In order to clarify the mechanism of FGF23 promoting myocardial fibrosis, we examined the changes of fibrosis-related molecules by Western blotting and Immunohistochemistry. Immunohistochemistry results clearly showed an increased expression of active β-catenin protein in AAV-FGF23-IR or MI mice than in AAV-NC-IR or MI mice (Figure 6A-6C), especially in the ischemic area of IR mice (Figure 6A and 6C) or border area of MI mice (Figure 6B and 6C). We further examined the effect of FGF23 on cardiac expression of TGF-β in IR or MI mice. Immunohistochemistry showed stronger immunoreactivity for TGF-β in FGF23 overexpression group than in the control group (Figure 7A-7C). Immunohistochemistry data were verified with Western blot, which confirmed significant increase of FGFR4, active β-catenin, TGF-β, collagen I and III in the heart of IR mice with FGF23 overexpression (Figure 8A-8C).
Figure 6: Immunohistochemical detection of myocardial active β-catenin. A. Active β-catenin in heart of sham or ischemia/reperfusion (IR) mice treated with vehicle (control), AAV-NC or AAV-FGF23. Both the ischemic area (the black frames) and the remote area (the red frames) were magnified in lower panels. B. Active β-catenin in heart of mice with myocardial infarction (MI) treated with vehicle (control), AAV-NC or AAV-FGF23. Both the border area (the black frames) and the remote area (the red frames) were magnified in lower panels. C. Semi-quantitation of active β-catenin using a scoring system. IA, ischemic area; RA, remote area; BA, border area. *P < 0.05 vs. AAV-NC group, n = 5 in each group. Scale bar = 1 mm and 200 μm in pictures with ×50 and ×200 magnifications, respectively.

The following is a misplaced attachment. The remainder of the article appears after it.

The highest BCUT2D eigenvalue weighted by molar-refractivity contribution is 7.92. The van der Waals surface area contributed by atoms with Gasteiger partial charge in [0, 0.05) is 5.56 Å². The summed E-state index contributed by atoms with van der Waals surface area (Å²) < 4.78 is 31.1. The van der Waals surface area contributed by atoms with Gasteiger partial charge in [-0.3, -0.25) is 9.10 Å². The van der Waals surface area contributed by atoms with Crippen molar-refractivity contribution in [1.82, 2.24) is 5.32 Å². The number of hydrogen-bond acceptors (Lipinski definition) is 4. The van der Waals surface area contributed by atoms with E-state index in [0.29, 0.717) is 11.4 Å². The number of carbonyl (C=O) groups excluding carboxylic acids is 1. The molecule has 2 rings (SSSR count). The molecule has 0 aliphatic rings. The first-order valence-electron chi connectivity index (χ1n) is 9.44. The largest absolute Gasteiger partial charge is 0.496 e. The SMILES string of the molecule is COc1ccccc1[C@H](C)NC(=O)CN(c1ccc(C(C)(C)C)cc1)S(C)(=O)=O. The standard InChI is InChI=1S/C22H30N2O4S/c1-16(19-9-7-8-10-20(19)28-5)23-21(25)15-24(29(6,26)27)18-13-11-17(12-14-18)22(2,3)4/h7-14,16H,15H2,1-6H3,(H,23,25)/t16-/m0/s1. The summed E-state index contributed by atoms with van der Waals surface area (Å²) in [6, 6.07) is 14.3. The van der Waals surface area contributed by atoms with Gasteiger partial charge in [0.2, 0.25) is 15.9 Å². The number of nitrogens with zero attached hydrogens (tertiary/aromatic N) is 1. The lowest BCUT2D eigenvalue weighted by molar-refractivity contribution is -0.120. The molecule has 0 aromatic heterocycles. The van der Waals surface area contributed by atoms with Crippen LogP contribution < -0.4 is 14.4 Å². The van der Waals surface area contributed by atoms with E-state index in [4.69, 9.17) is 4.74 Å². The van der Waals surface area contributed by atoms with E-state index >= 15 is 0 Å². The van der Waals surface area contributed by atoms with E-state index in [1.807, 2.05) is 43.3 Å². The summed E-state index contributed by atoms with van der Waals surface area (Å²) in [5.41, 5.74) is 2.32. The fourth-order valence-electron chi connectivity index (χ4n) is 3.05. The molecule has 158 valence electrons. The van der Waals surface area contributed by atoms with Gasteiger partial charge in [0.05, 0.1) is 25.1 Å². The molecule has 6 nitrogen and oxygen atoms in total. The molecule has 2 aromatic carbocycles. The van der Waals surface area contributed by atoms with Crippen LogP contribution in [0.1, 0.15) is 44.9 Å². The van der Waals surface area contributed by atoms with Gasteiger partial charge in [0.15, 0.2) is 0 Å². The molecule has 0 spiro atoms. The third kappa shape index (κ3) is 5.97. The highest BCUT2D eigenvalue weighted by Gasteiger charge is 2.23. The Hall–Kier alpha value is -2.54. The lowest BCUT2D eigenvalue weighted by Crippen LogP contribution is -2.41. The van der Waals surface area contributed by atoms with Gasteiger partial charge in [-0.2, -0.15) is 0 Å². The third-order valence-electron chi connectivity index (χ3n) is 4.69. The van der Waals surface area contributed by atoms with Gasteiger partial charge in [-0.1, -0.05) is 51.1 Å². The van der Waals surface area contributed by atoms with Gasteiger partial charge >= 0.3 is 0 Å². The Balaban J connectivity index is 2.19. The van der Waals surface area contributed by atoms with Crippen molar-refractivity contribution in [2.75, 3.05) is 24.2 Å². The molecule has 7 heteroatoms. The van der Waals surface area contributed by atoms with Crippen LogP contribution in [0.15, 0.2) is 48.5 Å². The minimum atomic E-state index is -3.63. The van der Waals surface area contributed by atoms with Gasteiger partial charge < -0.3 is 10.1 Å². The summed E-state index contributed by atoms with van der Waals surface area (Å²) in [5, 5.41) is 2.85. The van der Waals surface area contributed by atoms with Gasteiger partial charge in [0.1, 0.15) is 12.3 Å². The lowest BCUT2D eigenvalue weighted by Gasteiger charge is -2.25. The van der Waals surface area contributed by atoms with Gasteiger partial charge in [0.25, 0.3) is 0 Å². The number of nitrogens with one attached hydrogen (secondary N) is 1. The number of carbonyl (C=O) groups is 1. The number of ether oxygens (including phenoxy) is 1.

Figure 7: Effect of FGF23 overexpression on myocardial TGF-β expression. A. Active TGF-β in heart of sham or ischemia/reperfusion (IR) mice treated with vehicle (control), AAV-NC or AAV-FGF23. Both the ischemic area (the black frames) and the remote area (the red frames) were magnified in lower panels. B. TGF-β in heart of mice with myocardial infarction (MI) treated with vehicle (control), AAV-NC or AAV-FGF23. Both the border area (the black frames) and the remote area (the red frames) were magnified in lower panels. C. Semi-quantitation of TGF-β using a scoring system. IA, ischemic area; RA, remote area; BA, border area. *P < 0.05 vs. AAV-NC group, n = 5 in each group. Scale bar = 1 mm and 200 μm in pictures with ×50 and ×200 magnifications, respectively.
Figure 8: Western blot analysis of active β-catenin, TGF-β and collagen I/III expression in the heart of IR and sham mice treated with AAV-NC or AAV-FGF23. A. Western blot of FGFR4 (fibroblast growth factor receptor 4). B. Representative western blots of active β-catenin, TGF-β, collagen I and III. C. Semi-quantitative analysis of expression of those four proteins in panel B.*P < 0.05 vs. the corresponding negative group (NC)-sham group, n = 5 in each group.
Inhibition of β-catenin antagonized profibrotic role of FGF23
In cultured adult mouse cardiac fibroblasts, IGC001, an inhibitor of β-catenin, significantly blocked the FGF23-induced upregulation of TGF-β, collagen I and III (Figure 9A). IGC001 also markedly inhibited the proliferation of fibroblasts as confirmed by CCK8 assay (Figure 9B). By silencing β-catenin using AAV-sh-β-catenin in the heart of mice (Figure 9C), we found that AAV-sh-β-catenin partially abolished IR-induced increase of TGF-β as well as FGF23 overexpression-enhanced TGF-β in the heart of IR mice (Figure 9D). Similarly, AAV-sh-β-catenin also attenuated FGF23-enhanced myocardial fibrosis in mice with IR (Figure 9E).